NEWS

Should You Take Nyquil When You Have COVID-19?

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Verywell Health / Michela Buttignol

Key Takeaways

  • People who experience shortness of breath from COVID-19 should avoid Nyquil or other medications that can suppress the respiratory drive and induce drowsiness.
  • Nyquil might help reduce COVID-19 symptoms, but it's not meant to cure the virus.

The introduction of vaccines has reduced the severity of COVID-19. For people who have immunity against the virus, the illness may present symptoms that are similar to a cold or flu. Some might treat COVID-19 as a common cold and take medications such as Tylenol and Nyquil.

But one Twitter user wrote that someone who tested positive for COVID-19 and felt congested had died in her sleep after taking Nyquil.

The advice on whether you should take Nyquil for COVID-19 has been murky—some recommended the drug for alleviating symptoms, while others said to avoid it in case of further complications.

So should you take Nyquil when you have COVID-19? Is it safe?

The Risks of Taking Nyquil While You Have COVID

Taking Nyquil when you have shortness of breath may worsen your case of COVID-19, according to S. Thomas Yadegar, MD, medical director of the ICU at Providence Cedars-Sinai Tarzana Medical Center.

One of the main components of Nyquil is doxylamine succinate, a sedating antihistamine. It can treat nasal congestion, but it also induces drowsiness. Yadegar said for people who are struggling to breathe, "the last thing you want to do is sedate them."

“You don't want to suppress their respiratory drive. You don't want to suppress their cough. If they have secretions, you'd want those patients to cough the secretions and get that out of their pulmonary circuit," he said.

Older adults or people who are at high risk of severe illness from COVID-19 should also more cautious about using Nyquil or pain medications that can suppress breathing, he added.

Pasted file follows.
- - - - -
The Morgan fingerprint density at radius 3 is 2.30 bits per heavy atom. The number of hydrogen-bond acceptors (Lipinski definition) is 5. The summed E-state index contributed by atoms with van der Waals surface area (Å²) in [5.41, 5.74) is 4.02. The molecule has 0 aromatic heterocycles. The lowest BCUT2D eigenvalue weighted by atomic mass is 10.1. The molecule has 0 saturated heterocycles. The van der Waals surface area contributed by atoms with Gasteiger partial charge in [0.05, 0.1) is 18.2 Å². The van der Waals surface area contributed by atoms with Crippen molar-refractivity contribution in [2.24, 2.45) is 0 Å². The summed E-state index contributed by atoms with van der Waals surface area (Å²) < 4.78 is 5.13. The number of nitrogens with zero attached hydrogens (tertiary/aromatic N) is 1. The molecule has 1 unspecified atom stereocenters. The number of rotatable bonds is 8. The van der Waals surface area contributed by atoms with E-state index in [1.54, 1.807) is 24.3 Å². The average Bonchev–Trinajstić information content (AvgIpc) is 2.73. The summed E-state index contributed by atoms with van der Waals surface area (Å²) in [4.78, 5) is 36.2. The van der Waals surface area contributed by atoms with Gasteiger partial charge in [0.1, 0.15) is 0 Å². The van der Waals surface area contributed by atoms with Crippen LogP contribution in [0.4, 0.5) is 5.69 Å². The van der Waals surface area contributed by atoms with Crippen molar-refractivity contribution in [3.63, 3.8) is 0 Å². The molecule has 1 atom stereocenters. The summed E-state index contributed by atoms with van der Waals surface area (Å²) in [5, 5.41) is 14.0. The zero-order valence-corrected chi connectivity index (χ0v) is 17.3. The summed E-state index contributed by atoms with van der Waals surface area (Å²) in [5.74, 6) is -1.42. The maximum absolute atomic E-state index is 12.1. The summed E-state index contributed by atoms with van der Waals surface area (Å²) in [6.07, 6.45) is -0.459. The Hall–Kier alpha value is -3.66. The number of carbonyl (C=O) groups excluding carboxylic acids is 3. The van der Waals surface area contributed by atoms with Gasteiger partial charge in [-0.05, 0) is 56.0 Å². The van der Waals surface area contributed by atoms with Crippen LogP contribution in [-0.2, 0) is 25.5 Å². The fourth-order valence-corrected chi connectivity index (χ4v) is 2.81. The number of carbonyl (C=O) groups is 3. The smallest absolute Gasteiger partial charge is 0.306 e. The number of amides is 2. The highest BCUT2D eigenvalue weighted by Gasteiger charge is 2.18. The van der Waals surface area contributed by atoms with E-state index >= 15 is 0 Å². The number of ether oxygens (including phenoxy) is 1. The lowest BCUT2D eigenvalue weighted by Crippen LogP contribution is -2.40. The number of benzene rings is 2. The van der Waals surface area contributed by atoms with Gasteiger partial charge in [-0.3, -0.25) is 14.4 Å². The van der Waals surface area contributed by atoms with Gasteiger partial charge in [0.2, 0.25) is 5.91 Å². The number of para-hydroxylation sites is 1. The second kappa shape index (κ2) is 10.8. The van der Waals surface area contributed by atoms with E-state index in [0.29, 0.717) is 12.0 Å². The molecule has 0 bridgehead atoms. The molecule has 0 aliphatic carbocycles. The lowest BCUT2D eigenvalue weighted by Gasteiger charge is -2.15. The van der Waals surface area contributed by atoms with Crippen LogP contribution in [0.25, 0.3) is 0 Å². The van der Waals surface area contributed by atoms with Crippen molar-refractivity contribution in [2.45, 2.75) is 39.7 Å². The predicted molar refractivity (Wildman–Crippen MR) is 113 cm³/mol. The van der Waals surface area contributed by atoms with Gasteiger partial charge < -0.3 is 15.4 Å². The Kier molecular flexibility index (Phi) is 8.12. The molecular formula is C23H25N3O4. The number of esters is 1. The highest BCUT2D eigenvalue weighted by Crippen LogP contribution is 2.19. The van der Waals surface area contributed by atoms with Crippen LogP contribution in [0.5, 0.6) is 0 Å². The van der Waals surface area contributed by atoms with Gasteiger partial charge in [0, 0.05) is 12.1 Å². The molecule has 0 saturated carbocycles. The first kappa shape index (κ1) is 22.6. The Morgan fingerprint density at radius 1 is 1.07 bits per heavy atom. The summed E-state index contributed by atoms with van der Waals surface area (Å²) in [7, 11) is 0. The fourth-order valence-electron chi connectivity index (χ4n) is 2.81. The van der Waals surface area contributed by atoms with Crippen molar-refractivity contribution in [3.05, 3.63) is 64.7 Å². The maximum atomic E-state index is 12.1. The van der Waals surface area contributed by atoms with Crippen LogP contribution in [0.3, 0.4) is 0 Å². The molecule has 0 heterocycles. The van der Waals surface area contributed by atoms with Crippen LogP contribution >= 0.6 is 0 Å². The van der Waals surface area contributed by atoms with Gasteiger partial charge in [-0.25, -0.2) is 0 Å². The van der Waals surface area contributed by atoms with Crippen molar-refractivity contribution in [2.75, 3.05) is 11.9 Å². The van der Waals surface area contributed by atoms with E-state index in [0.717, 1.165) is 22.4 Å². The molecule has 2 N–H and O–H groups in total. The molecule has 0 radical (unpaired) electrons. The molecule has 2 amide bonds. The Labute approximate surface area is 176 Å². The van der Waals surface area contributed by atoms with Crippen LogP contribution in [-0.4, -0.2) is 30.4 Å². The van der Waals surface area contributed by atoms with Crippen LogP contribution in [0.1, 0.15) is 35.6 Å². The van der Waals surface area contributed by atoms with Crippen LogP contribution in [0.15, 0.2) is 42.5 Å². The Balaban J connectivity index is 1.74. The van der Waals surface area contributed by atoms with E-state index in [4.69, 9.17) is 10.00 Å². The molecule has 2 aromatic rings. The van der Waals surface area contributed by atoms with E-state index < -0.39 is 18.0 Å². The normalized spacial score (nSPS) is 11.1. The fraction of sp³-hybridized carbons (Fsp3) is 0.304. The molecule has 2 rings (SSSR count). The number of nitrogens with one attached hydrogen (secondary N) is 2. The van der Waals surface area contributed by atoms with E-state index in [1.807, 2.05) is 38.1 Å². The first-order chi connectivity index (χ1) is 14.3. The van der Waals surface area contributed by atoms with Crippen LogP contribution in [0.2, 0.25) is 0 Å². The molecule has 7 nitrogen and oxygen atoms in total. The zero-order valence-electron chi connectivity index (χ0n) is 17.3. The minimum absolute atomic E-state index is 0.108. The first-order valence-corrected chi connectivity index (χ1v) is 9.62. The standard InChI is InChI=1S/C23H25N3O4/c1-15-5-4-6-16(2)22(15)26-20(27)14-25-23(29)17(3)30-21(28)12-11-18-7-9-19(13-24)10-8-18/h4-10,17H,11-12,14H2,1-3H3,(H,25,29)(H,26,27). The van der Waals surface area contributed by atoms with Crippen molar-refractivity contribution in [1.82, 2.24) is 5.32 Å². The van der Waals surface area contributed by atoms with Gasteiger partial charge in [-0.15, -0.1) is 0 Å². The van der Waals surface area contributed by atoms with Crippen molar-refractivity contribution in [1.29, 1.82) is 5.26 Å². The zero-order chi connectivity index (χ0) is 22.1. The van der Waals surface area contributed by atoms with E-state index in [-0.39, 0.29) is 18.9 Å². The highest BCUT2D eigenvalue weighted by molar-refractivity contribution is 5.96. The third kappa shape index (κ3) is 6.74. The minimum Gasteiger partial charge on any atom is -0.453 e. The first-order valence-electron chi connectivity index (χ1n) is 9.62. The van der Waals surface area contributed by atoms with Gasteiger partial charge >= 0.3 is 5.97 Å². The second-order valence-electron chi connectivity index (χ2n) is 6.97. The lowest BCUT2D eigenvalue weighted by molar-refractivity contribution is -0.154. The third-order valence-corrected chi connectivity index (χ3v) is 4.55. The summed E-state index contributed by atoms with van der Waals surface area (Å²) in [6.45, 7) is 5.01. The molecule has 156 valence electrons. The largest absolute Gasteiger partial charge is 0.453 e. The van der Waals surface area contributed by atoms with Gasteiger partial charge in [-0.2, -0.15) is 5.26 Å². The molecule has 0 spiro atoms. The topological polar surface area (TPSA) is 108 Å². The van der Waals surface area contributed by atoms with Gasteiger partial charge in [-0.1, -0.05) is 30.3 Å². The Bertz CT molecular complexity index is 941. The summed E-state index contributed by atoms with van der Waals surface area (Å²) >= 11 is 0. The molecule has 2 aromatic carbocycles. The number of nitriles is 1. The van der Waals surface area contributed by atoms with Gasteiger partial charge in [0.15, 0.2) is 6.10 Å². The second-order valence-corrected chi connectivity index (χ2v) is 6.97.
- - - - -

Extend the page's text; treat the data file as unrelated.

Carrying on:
When Is It Safe to Take Nyquil When You Have COVID?

For younger people without underlying conditions or breathing problems, Nyquil can reduce COVID-19 symptoms, such as cough, nasal congestion, and runny nose. It can also help patients get a good night of sleep. But it's not meant to cure them of the virus.

"[Nyquil] is safe to use as long as the patient is not allergic to any of the components of the medication,” Yadegar said. “However, it's not a treatment for COVID, and that's vitally important for patients to understand. It's not treating the underlying disease.”

If you have difficulty breathing, the best next step is to seek medical care as soon as possible, and you should avoid over-the-counter medications until you're evaluated.

If you're at risk of severe COVID, your healthcare provider might prescribe Paxlovid, an antiviral drug designed to treat the disease.

“There's this misnomer that COVID has become a bad cold, but that's not the case,” Yadegar said. “Although the disease has become milder, and we're not seeing as many people develop respiratory failure and end up on ventilators in the ICU, it can still do a lot of damage."

What This Means For You

If you experience shortness of breath from COVID-19, you should not take over-the-counter medications like Nyquil, which can suppress the respiratory drive. Instead, seek medical care as soon as possible.

The information in this article is current as of the date listed, which means newer information may be available when you read this. For the most recent updates on COVID-19, visit our coronavirus news page.

By Claire Wolters
Claire Wolters is a Philly-based reporter covering health news for Verywell. She is most passionate about stories that cover real issues and spark change.